Photo By Jamie Wiggan
Students and teachers, like those from the Robinson Township Christian School have had a difficult year navigating the various COVID restrictions.
By Editorial Board
This year has no doubt presented a vast array of challenges for workers across every field.
Healthcare workers and restaurant workers were two groups heavily hit by the COVID-19 fallout. But there’s one group of people who have also been struggling — teachers.
Teachers might be a bit forgotten in lieu of others but they have had one of the toughest jobs this year. Suddenly, they were all forced to take on a whole new setup for teaching.
While this may not sound that daunting, it is not an easy task. Teaching in the classroom by itself is not an easy feat. Keeping the attention of 15-30 kids for an hour at a time, for seven to eight hours a day is no walk in the park.
Insert virtual-learning, electronics, malfunctions and distractions that come along with that and the difficulty is raised on an already high bar.
Then there are the ever-changing schedules, from virtual-learning to in-person and back again that adds an extra level of confusion.
Then there are the students. Learning in this sort of environment is far from ideal. While some students may thrive from isolated learning, many others find it invariably difficult to pay attention and complete tasks.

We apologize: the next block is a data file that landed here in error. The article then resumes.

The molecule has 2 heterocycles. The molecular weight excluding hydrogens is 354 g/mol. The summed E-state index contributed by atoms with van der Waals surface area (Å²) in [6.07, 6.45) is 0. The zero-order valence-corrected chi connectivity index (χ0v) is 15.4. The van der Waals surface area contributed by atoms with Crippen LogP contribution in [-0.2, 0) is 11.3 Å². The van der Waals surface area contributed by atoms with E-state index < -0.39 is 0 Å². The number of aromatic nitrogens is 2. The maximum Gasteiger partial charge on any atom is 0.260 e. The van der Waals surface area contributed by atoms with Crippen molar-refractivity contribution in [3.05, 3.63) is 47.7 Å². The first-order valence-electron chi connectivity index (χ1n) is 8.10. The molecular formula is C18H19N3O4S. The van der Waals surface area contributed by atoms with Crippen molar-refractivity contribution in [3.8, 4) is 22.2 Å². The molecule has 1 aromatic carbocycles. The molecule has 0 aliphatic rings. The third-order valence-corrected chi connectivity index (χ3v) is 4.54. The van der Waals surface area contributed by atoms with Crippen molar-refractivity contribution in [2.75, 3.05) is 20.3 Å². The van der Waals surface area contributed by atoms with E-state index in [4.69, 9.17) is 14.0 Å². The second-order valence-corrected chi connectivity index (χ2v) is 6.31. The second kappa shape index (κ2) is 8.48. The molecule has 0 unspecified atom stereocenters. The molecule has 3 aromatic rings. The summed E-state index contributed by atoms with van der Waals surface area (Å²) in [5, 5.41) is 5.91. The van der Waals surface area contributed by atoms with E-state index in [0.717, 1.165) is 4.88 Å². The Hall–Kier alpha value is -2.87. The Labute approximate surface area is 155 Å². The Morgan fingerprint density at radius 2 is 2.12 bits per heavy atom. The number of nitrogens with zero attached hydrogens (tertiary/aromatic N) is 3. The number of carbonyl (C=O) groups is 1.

Students who were otherwise thriving and getting good grades are now slipping with their education.
The lack of social contact with classmates is an issue that parents are concerned about as well — as they should be. Studies have shown the negative impact that limited social contact can have, especially on young kids. That’s not to say homeschooling and virtual-learning are a bad thing. As many negatives as there are, there are many positives, too.
It’s not balanced, however. Homeschooling only works well when the kids are still able to participate in extracurricular activities and visit others their age. But with COVID-19, we’ve had to limit all interactions which is not good for their development.
We already live in a technological world where youngsters are all buried in their phones for hours a day. This already has a negative impact. In some ways, schools were a momentary reprise from that.
Now, we have electronics for seven hours a day on top of phones and video games in the second half of the day.
Kids need to have in-person schooling back and teachers need their classrooms so they can do their jobs more efficiently.
Hopefully, now that a vaccine has been developed, we can slowly start to get back a sense of normalcy and kids can be kids again.